I believe it to be relevant.I admire Tim , and relate to his having political heroes.Any of us of his generation, especially would, the Thatcher era was not full of them when we grew up! A look to the past is often beneficial.But I cannot embrace Beveridge , because of this.It is inexcusable.It does go to the core of the views of many at that time.As shown in this piece, and as I have mentioned before,not only the left and centre , the right , too have responsibility here.

    I would say how and why this should be considered.

  • Lorenzo Cherin 21st Feb '16 - 6:16pm

    Richard, very good point about Churchill. The Eugenics ideas do not sit easily with any notion of freedom, and , at least in its classical and early social Liberal sense, Churchill was certainly that.

    Unfortunately, while we know Beveridge did not see his report ,and what it called for , as a Eugenic rallying cry , do we know he abandoned those ideas.His 1909 statement, calling for the loss of any rights of citizenship or reproduction, both , is horrible .

  • Eddie Sammon 21st Feb '16 - 6:39pm

    I’ve criticised eugenics on here before, but I’m still strongly in favour of high quality genetic science. We need to better ourselves in a fair way and it seems much more can be achieved with genetic science than without it. People are exploring gene editing to prevent diseases, but I would be fine for it to be done for things like memory improvement too. We need to make sure we pass our best genes on and it shouldn’t be done on the basis of prejudice or sacrificing human rights.

  • When one digs into Churchill’s time as a Liberal, there is much a modern Liberal wince.

    In 1910, as Home Secretary, Churchill wrote to Prime Minister Asquith : “The unnatural and increasingly rapid growth of the Feeble-Minded and Insane classes, coupled as it is with a steady restriction among all the thrifty, energetic and superior stocks, constitutes a national and race danger which it is impossible to exaggerate.”

    In February 1911, he spoke in the House about the need to introduce compulsory labour camps for “mental defectives.” As for “tramps and wastrels,” he said, “there ought to be proper Labour Colonies where they could be sent for considerable periods and made to realize their duty to the State”. Convicted criminals would be sent to these labour colonies if they were judged “feeble-minded” on medical grounds. It was estimated that some 20,000 convicted criminals would be included in this plan. To his Home Office advisers, with whom he was then drafting what would later become the Mental Deficiency Bill, Churchill proposed that anyone who was convicted of any second criminal offence could, on the direction of the Home Secretary, be officially declared criminally “feeble-minded,” and made to undergo a medical enquiry. If the enquiry endorsed the declaration of “feeble-mindedness,” the person could then be detained in a labour colony for as long as was considered a suitable period.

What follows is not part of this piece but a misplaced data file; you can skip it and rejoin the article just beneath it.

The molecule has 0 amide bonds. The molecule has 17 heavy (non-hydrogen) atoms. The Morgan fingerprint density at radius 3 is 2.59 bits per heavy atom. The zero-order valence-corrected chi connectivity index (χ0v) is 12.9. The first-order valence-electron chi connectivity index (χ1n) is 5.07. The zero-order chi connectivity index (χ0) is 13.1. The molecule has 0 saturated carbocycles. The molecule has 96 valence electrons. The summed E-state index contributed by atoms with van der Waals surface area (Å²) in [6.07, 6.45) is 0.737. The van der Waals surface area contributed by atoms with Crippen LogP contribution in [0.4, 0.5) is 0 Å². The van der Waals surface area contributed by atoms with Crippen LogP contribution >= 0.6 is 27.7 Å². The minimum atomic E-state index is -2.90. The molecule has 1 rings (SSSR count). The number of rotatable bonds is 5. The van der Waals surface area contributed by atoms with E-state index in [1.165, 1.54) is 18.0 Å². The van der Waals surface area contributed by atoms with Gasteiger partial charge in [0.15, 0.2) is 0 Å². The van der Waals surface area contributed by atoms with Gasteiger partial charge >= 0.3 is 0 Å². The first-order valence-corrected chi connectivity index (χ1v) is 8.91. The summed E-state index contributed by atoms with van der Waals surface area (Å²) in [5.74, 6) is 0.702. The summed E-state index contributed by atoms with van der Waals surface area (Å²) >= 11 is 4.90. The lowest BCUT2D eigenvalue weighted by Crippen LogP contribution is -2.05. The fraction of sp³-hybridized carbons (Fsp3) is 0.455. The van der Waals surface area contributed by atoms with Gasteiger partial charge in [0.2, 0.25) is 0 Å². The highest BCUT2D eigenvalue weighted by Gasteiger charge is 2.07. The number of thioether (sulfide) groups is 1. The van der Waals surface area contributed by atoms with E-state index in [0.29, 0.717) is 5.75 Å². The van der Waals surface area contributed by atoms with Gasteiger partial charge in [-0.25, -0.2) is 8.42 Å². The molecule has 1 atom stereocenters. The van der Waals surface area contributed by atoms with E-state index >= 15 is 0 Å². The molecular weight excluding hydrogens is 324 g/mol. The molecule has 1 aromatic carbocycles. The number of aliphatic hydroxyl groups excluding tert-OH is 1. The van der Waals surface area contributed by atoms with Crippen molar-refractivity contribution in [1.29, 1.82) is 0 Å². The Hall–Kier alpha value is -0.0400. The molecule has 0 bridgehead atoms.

• To be fair, Asquith ignored Churchill’s letter. He had Ireland, the House of Lords, strikes and threats from Germany to deal with……. not to mention the matter of female suffrage (he was against in 1910 – doubtful if he would support Caron’s AWS !! ).

    As a Liberal Imperialist, Asquith – like Churchill – was concerned about what was revealed about the health of the nation from failed army recruits in the Boer War. He took a very different tack to Churchill, putting the emphasis on social reform, raising wages, improving education and sanitation.

    “What is the use of talking about Empire if here, at its very centre, there is always to be found a mass of people stunted in education, a prey to intemperance, huddled and congested beyond the possibility of realizing in any true sense either social or domestic life”. (Asquith, 1901).

    Different times… different solutions.

    Churchill also showed his brand of Liberalism when he introduced forced feeding of imprisoned suffragettes.

  • It’s important to understand people in the context of the times they lived in.
    Before the 1913 Act, the “feeble minded” wound up in prisons or Poor Law institutions.
    Advances have been made since one hundred years ago of course. At that time few of these people were able to learn to read. That changed more than thirty years ago when techniques were developed that enabled some of them to aquire a better level of literacy. Of course they are still expected to work. I knew one such man who lived in my neighbourhood, Stanley (he is now dead) He worked in a laundry and could do the work of a washroom man.

  • Simon Banks 28th Feb '16 - 5:41pm

    Early Fabianism had many profoundly illiberal aspects. Planning for the good of other people, whether they liked it or not, was very much part of it.

    The Nazis took Social Darwinism to extremes and as is said here this caused a reaction. The gradual dawning realisation of the reality of Stalinism continued the reaction against a strand of Socialism that was essentially moderate totalitarianism with benevolent motives.

    Another factor was the development of genetics to the point that some of the easy assumptions of the eugenicists could be questioned.